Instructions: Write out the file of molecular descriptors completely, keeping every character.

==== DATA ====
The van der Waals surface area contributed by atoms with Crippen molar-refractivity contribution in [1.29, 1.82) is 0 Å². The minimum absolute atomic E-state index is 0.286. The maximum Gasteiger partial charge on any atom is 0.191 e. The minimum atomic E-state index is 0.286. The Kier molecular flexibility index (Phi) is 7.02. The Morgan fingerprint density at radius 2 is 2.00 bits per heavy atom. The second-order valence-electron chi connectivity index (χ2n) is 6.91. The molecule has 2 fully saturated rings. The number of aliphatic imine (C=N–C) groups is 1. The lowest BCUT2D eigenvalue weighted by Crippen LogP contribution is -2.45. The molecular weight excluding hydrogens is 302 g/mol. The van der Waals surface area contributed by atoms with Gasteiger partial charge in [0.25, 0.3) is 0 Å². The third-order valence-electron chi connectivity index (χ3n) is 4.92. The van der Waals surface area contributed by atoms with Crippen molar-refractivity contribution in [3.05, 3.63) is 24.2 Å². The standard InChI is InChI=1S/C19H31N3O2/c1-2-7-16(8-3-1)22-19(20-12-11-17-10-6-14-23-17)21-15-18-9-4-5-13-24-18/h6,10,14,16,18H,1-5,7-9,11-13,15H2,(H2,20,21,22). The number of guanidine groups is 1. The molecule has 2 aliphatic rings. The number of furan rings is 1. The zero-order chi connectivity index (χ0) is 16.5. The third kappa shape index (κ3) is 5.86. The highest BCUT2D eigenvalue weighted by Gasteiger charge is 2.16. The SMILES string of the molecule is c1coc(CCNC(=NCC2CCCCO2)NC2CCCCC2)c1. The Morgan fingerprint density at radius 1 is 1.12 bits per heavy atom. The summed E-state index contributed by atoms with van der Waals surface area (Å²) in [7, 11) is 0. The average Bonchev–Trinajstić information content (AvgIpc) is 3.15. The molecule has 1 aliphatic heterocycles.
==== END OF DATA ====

The van der Waals surface area contributed by atoms with Crippen molar-refractivity contribution in [1.29, 1.82) is 0 Å². The minimum absolute atomic E-state index is 0.286. The maximum Gasteiger partial charge on any atom is 0.191 e. The minimum atomic E-state index is 0.286. The Kier molecular flexibility index (Phi) is 7.02. The Morgan fingerprint density at radius 2 is 2.00 bits per heavy atom. The second-order valence-electron chi connectivity index (χ2n) is 6.91. The molecule has 2 fully saturated rings. The number of aliphatic imine (C=N–C) groups is 1. The lowest BCUT2D eigenvalue weighted by Crippen LogP contribution is -2.45. The molecular weight excluding hydrogens is 302 g/mol. The van der Waals surface area contributed by atoms with Gasteiger partial charge in [0.25, 0.3) is 0 Å². The third-order valence-electron chi connectivity index (χ3n) is 4.92. The van der Waals surface area contributed by atoms with Crippen molar-refractivity contribution in [3.05, 3.63) is 24.2 Å². The standard InChI is InChI=1S/C19H31N3O2/c1-2-7-16(8-3-1)22-19(20-12-11-17-10-6-14-23-17)21-15-18-9-4-5-13-24-18/h6,10,14,16,18H,1-5,7-9,11-13,15H2,(H2,20,21,22). The number of guanidine groups is 1. The molecule has 2 aliphatic rings. The number of furan rings is 1. The zero-order chi connectivity index (χ0) is 16.5. The third kappa shape index (κ3) is 5.86. The highest BCUT2D eigenvalue weighted by Gasteiger charge is 2.16. The SMILES string of the molecule is c1coc(CCNC(=NCC2CCCCO2)NC2CCCCC2)c1. The Morgan fingerprint density at radius 1 is 1.12 bits per heavy atom. The summed E-state index contributed by atoms with van der Waals surface area (Å²) in [7, 11) is 0. The average Bonchev–Trinajstić information content (AvgIpc) is 3.15. The molecule has 1 aliphatic heterocycles.